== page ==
Each Shinola bicycle undergoes a precise, custom-level assembly by experts in at the Detroit Flagship retail in Midtown Detroit. Shinola believes that there’s only one way to properly build a bicycle, and that’s one at a time, by hand, with rigorous attention to detail and using only the highest quality components available. Click here to view a short film about their frame production in Wisconsin and assembly operations in Detroit.
4. The Hub
The Hub of Detroit is a full service bicycle shop, serving the Cass Corridor since 2008. The collective sells used and new bikes as well as parts in addition complete repair and restoration services, custom build services, power coating and consultation. This nine-member collective demonstrates how social entrepreneurship melds cycling education with retail by using 100% of proceeds from their sales to operate Back Alley Bikes, an organization that focuses on youth development, sustainable practices and community access by providing cycling education and services.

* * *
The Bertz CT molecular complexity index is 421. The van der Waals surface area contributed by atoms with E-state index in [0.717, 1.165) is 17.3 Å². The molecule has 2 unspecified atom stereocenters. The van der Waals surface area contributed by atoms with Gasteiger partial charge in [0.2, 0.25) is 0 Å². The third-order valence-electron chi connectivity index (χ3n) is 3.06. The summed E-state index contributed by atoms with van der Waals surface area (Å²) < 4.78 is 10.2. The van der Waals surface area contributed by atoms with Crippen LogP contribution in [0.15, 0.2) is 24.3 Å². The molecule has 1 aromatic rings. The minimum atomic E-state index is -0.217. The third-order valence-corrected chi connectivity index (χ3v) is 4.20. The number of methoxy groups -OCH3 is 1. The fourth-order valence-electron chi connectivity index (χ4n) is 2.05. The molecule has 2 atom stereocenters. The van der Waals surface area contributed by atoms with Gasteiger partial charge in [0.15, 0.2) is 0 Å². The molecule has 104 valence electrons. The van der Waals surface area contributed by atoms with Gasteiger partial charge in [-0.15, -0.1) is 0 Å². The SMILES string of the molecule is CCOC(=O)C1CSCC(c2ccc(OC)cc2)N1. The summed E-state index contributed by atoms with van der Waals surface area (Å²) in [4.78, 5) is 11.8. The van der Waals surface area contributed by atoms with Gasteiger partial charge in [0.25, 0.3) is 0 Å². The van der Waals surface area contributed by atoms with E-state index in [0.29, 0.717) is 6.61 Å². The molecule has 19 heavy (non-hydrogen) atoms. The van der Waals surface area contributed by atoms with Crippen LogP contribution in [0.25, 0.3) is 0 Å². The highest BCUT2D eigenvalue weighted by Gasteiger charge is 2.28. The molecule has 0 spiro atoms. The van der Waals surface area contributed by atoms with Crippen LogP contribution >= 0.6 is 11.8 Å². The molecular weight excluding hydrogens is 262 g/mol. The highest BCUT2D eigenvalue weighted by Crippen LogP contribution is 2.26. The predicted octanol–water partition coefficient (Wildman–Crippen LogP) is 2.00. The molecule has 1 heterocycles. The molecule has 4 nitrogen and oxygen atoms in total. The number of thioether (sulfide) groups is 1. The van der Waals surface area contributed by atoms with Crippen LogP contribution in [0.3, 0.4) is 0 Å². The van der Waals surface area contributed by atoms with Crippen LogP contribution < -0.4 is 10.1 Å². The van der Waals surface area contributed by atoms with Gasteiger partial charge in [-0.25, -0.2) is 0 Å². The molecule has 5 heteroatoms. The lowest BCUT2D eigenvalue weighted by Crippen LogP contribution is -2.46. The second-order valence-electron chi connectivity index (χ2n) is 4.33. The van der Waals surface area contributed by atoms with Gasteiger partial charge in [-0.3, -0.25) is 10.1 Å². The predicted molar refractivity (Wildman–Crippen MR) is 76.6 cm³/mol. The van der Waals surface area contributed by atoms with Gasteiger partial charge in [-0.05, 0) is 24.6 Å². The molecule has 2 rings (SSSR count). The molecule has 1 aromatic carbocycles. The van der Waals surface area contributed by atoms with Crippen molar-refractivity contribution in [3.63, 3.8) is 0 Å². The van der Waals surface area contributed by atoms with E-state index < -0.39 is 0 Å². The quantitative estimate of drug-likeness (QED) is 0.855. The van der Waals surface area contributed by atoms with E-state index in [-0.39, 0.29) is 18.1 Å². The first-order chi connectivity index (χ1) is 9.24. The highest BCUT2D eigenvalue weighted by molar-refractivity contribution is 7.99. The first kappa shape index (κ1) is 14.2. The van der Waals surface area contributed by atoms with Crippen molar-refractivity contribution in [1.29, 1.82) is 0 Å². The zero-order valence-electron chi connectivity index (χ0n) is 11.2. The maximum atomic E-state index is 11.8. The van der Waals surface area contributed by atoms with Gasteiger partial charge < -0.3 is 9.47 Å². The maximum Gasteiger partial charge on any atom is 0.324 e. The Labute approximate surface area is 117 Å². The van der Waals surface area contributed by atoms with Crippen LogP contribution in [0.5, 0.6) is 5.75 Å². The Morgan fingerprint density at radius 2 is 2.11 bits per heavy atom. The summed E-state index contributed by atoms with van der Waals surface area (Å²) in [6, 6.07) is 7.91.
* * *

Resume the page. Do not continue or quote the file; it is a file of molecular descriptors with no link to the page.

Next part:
5. Detroit Bicycle Co.
While Detroit is well-known for being the hub of the automotive industry, Detroit Bicycle Co. founder Steven Bock is re-introducing the Motor City to a motor-less mode of transportation. Since 2010, Bock has been building bikes by hand with quality, vintage-era parts and bestowing them with names inspired by streets in Detroit. Check out their complete line of bikes here.
Zagster is a bike-sharing service that offers nearly 50 bicycles in downtown Detroit that can be rented out from one of eight locations for any given amount of time using the Zagster app.
2. Wheelhouse Detroit
At Wheelhouse Detroit choose from cruisers, sport and comfort hybrids, road bikes and adult tricycles as well as accessories like tag-a-longs and baby seats and trailers to make your ride fun for the whole family.